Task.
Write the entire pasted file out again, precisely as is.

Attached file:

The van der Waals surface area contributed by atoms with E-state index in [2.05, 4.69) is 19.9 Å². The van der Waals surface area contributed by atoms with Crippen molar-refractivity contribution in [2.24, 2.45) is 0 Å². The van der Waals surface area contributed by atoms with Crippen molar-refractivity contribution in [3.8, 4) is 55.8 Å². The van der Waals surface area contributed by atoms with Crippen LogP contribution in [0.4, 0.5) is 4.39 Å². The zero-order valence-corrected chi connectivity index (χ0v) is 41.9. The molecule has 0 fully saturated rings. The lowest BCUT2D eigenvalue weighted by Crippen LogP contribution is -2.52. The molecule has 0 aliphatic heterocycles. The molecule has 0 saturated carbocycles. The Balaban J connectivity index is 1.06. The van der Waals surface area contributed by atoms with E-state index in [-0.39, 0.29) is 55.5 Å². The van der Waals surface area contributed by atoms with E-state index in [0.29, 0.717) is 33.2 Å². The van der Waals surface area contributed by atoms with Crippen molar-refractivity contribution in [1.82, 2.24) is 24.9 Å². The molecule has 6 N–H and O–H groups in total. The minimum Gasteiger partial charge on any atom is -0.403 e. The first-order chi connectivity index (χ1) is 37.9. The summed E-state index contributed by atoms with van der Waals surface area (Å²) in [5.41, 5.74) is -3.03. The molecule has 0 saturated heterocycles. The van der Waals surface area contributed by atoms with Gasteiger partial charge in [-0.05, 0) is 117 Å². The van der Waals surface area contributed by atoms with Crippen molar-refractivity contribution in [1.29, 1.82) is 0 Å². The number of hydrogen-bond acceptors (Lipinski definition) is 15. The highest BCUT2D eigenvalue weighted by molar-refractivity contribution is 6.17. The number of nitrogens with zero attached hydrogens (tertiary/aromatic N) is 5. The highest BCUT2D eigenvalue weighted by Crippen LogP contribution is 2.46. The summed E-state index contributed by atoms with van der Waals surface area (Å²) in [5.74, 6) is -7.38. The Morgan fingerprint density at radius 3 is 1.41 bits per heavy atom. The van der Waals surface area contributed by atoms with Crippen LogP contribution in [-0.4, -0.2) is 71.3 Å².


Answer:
The van der Waals surface area contributed by atoms with E-state index in [2.05, 4.69) is 19.9 Å². The van der Waals surface area contributed by atoms with Crippen molar-refractivity contribution in [2.24, 2.45) is 0 Å². The van der Waals surface area contributed by atoms with Crippen molar-refractivity contribution in [3.8, 4) is 55.8 Å². The van der Waals surface area contributed by atoms with Crippen LogP contribution in [0.4, 0.5) is 4.39 Å². The zero-order valence-corrected chi connectivity index (χ0v) is 41.9. The molecule has 0 fully saturated rings. The lowest BCUT2D eigenvalue weighted by Crippen LogP contribution is -2.52. The molecule has 0 aliphatic heterocycles. The molecule has 0 saturated carbocycles. The Balaban J connectivity index is 1.06. The van der Waals surface area contributed by atoms with E-state index in [-0.39, 0.29) is 55.5 Å². The van der Waals surface area contributed by atoms with E-state index in [0.29, 0.717) is 33.2 Å². The van der Waals surface area contributed by atoms with Crippen molar-refractivity contribution in [1.82, 2.24) is 24.9 Å². The molecule has 6 N–H and O–H groups in total. The minimum Gasteiger partial charge on any atom is -0.403 e. The first-order chi connectivity index (χ1) is 37.9. The summed E-state index contributed by atoms with van der Waals surface area (Å²) in [5.41, 5.74) is -3.03. The molecule has 0 saturated heterocycles. The van der Waals surface area contributed by atoms with Gasteiger partial charge in [-0.05, 0) is 117 Å². The van der Waals surface area contributed by atoms with Crippen molar-refractivity contribution in [1.29, 1.82) is 0 Å². The number of hydrogen-bond acceptors (Lipinski definition) is 15. The highest BCUT2D eigenvalue weighted by molar-refractivity contribution is 6.17. The number of nitrogens with zero attached hydrogens (tertiary/aromatic N) is 5. The highest BCUT2D eigenvalue weighted by Crippen LogP contribution is 2.46. The summed E-state index contributed by atoms with van der Waals surface area (Å²) in [5.74, 6) is -7.38. The Morgan fingerprint density at radius 3 is 1.41 bits per heavy atom. The van der Waals surface area contributed by atoms with Crippen LogP contribution in [-0.4, -0.2) is 71.3 Å².